Cookies Policy

This site uses cookies. By continuing to browse the site you are agreeing to our use of cookies.

I accept this policy

Find out more here

Rehydroxylation of dehydrated silica surfaces by water vapor adsorption

No metrics data to plot.
The attempt to load metrics for this article has failed.
The attempt to plot a graph for these metrics has failed.
The full text of this article is not currently available.

Brill’s MyBook program is exclusively available on BrillOnline Books and Journals. Students and scholars affiliated with an institution that has purchased a Brill E-Book on the BrillOnline platform automatically have access to the MyBook option for the title(s) acquired by the Library. Brill MyBook is a print-on-demand paperback copy which is sold at a favorably uniform low price.

This Article is currently unavailable for purchase.
Add to Favorites
You must be logged in to use this functionality

The rehydroxylation reaction of siloxane bridges was studied for silica gel particles dehydrated by preheating. Adsorption isotherms of water vapor at 298 K were measured for the samples which were preheated at different temperatures. The amounts of total adsorption and irreversible adsorption were examined against the preheating temperature and vapor pressure. The number of the hydroxyl groups produced by the rehydroxylation of siloxane was measured by thermogravimetric analysis to determine the adsorption isotherms for chemisorption of water. For the surface preheated at 673 K, the siloxane bridges were fully rehydroxylated for about 3 h at a relative pressure of 0.3. The surface preheated at 873 K was gradually rehydroxylated with increasing pressure and the rehydroxylation was not complete even for 90 h at a relative pressure lower than 0.7. In the high-pressure region, the rehydroxylation was promoted by condensed water. The number of surface hydroxyls after rehydroxylation became greater than that on the original surface. The possibility of the generation of the geminal hydroxyls was suggested from the degree of rehydroxylation on the surface.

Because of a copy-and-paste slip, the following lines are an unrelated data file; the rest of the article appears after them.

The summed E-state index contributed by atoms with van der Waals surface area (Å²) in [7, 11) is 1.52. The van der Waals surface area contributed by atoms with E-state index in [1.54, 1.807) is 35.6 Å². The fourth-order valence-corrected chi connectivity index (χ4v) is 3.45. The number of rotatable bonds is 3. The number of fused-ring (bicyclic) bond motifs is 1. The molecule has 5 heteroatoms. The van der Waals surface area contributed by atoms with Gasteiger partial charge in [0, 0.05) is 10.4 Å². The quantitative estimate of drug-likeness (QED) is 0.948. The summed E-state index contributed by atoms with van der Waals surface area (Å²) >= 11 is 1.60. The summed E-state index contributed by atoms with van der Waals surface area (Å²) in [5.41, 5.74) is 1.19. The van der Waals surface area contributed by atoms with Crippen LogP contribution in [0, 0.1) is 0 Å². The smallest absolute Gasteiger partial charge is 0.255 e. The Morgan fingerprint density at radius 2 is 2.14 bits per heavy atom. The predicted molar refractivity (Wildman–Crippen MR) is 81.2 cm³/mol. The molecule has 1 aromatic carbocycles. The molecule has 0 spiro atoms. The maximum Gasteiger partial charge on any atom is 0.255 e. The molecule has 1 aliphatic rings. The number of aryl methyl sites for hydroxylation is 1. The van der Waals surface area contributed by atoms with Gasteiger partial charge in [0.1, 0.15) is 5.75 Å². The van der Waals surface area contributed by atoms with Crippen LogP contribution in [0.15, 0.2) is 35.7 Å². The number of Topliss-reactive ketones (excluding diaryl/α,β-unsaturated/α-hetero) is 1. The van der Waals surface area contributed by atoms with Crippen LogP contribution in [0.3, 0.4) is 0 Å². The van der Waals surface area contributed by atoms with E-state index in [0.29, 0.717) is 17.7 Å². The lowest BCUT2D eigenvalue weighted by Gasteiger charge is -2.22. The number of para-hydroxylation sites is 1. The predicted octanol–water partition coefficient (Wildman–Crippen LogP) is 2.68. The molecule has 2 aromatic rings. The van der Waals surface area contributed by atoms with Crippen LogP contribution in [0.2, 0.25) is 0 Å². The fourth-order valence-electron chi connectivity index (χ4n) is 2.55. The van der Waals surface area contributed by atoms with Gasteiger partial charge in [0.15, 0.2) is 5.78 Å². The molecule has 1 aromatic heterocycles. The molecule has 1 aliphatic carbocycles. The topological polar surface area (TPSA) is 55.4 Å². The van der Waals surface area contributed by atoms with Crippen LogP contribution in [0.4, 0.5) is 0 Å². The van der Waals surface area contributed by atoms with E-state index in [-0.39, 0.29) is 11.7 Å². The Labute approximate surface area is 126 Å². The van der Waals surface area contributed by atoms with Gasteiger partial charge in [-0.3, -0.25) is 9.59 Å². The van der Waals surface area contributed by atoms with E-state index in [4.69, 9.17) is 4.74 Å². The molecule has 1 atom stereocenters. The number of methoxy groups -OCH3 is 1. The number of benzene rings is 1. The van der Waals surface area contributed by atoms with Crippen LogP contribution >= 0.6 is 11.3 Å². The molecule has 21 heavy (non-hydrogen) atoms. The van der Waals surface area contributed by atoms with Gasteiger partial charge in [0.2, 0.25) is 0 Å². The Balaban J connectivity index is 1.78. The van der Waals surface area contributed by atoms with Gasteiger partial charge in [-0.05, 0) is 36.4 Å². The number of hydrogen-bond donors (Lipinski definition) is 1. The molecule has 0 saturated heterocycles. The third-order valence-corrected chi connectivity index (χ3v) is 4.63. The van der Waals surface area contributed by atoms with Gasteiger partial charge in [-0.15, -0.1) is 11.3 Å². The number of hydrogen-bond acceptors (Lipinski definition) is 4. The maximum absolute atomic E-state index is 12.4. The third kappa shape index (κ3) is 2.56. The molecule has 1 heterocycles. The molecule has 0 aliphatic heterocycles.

Full text loading...


Data & Media loading...

Article metrics loading...



Can't access your account?
  • Key

  • Full access
  • Open Access
  • Partial/No accessInformation